Because the planning director and the county provided floodplain information gratuitously and because the planning director did not have a public duty to provide the information, we conclude that the district court did not err by granting summary judgment on the Vaas’ claim under the Restatement (Second) Torts § 552.
The Vaas argue that Clay County undertook a duty prescribed by Minnesota caselaw to provide accurate information when it supplied an opinion regarding the location of the Vaas’ property relative to the 100-year floodplain. Clay County argues that municipalities cannot be held liable for an official’s negligent misrepresentation of fact when the misrepresentation concerns information that is publicly available. The district court held that whether the Vaas “should have known of the existence of the location of the flood plain is a matter of disputed fact” that is inappropriate for summary judgment.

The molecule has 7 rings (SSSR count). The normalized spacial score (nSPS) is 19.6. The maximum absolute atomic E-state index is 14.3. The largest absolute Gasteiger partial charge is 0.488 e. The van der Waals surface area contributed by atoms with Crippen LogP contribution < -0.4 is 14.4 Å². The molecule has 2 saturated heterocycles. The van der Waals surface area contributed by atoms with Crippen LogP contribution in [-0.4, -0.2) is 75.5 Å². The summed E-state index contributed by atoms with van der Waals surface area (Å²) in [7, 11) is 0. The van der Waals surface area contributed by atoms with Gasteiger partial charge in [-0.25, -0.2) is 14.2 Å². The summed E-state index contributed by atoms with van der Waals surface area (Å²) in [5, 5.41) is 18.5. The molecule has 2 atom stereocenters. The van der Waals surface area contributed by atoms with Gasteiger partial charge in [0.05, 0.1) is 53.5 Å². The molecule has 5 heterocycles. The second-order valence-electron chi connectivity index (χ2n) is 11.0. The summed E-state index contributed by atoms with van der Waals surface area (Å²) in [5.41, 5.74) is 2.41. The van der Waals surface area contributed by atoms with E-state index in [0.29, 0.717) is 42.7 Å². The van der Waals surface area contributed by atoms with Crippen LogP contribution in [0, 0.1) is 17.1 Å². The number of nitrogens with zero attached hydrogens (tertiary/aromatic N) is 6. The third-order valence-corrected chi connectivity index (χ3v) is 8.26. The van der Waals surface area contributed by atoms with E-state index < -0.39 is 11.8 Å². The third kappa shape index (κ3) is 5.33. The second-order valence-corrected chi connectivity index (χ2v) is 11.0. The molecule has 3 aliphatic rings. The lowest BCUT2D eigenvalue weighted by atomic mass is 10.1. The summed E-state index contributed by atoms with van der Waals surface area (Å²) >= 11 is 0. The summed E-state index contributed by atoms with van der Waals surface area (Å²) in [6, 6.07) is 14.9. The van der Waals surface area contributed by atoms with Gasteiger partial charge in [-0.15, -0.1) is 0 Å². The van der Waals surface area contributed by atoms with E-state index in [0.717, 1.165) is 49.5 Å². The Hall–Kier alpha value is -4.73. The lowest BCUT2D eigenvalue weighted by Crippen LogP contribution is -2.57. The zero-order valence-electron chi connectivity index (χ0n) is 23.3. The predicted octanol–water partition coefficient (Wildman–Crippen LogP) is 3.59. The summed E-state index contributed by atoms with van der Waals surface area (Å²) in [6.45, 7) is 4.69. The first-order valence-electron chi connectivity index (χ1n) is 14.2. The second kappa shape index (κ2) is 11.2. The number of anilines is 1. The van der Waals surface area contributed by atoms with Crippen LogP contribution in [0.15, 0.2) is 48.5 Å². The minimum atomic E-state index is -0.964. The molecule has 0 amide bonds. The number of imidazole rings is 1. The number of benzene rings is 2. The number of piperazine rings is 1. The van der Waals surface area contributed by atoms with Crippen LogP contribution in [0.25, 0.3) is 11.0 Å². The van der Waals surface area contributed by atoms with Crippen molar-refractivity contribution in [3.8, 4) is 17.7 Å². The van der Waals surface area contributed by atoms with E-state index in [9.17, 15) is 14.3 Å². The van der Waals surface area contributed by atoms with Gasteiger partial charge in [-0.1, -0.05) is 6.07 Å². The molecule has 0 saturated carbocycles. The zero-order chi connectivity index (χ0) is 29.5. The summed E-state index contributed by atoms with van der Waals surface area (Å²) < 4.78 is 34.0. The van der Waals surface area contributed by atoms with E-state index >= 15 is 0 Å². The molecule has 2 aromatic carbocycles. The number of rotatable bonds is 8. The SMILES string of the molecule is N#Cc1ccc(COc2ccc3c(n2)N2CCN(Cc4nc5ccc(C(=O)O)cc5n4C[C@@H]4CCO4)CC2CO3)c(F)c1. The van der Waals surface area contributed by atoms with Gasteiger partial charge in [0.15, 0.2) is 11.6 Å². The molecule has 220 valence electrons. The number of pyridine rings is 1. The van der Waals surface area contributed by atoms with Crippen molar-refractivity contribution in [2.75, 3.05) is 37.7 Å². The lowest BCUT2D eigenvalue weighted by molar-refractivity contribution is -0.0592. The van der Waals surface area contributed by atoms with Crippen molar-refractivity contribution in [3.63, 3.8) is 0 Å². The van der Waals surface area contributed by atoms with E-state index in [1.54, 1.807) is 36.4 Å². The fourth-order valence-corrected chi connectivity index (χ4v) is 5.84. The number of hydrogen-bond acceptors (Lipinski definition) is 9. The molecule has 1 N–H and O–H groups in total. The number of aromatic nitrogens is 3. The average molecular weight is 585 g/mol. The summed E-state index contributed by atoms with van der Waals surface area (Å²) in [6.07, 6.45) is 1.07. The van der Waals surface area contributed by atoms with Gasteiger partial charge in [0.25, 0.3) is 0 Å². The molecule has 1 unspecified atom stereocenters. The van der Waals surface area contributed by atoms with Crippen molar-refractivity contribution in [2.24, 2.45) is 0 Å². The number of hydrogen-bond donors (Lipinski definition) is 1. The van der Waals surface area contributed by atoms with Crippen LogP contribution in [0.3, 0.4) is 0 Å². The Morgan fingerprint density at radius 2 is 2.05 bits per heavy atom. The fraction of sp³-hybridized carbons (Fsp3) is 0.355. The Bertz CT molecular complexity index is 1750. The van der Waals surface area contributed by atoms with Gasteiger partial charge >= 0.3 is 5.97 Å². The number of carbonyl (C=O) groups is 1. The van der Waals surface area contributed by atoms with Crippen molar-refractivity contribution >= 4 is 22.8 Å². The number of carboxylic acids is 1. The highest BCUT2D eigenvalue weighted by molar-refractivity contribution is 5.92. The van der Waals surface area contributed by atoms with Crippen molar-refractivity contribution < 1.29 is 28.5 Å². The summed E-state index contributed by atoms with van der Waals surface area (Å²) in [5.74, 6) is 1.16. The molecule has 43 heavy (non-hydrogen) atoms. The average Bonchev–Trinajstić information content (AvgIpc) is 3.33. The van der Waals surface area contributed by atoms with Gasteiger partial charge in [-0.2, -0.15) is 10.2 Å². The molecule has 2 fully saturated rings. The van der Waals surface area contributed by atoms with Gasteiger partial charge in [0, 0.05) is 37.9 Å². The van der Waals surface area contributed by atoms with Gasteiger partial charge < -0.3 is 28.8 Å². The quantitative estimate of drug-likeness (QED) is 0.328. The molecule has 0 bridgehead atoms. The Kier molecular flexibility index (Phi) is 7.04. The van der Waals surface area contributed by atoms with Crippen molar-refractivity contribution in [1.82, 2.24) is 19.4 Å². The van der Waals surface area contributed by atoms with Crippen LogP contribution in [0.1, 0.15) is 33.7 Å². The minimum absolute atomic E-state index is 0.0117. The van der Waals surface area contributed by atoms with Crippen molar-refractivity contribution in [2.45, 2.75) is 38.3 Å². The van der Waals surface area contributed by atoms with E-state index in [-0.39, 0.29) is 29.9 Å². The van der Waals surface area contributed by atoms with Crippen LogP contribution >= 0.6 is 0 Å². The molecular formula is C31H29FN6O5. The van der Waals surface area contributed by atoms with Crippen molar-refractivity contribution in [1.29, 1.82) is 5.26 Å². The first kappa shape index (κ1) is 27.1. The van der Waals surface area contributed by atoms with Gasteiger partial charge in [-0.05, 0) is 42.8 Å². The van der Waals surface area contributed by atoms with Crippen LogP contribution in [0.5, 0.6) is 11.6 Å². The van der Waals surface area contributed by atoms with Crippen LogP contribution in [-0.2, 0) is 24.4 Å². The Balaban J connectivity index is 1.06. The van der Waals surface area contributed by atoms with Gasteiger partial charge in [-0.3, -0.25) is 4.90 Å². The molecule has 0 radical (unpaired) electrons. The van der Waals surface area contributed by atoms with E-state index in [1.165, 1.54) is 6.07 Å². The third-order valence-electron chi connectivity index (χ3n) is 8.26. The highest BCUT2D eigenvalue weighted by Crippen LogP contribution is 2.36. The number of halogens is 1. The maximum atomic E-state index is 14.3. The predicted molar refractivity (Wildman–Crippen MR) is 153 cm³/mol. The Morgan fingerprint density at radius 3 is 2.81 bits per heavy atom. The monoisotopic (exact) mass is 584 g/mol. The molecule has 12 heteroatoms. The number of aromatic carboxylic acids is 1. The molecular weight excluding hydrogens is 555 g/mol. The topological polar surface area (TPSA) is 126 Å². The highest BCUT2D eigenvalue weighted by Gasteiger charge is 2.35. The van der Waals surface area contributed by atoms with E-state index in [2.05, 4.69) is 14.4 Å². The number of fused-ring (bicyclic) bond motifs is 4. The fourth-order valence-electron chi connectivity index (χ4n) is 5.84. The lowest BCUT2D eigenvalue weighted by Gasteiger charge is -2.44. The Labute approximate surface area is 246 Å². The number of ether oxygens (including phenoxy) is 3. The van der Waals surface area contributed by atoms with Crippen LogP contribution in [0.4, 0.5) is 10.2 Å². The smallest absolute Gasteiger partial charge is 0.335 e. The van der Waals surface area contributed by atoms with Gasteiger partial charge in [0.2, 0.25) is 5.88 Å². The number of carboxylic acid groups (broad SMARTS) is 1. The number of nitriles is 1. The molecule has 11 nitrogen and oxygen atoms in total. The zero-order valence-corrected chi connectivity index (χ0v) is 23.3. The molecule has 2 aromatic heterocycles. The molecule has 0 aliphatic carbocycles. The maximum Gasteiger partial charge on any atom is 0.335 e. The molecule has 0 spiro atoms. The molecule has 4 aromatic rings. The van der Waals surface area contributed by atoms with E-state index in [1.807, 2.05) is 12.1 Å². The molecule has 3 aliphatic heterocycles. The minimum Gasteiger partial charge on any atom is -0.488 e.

Minnesota has recognized a cause of action against a government employee or official for a negligent misrepresentation of fact, but it does not recognize causes of action against government employees for a negligent misrepresentation of law. See Northernaire Prods., Inc., 309 Minn. at 388-89, 244 N.W.2d at 281-82; Mulroy, 185 Minn. at 87-88, 240 N.W. at 117-18; Mohler v. City of St. Louis Park, 643 N.W.2d 623, 637 (Minn. App. 2002). Clay County relies on Mohler and Northernaire to argue that the misrepresentation here is of information that is available to the public and therefore is not actionable.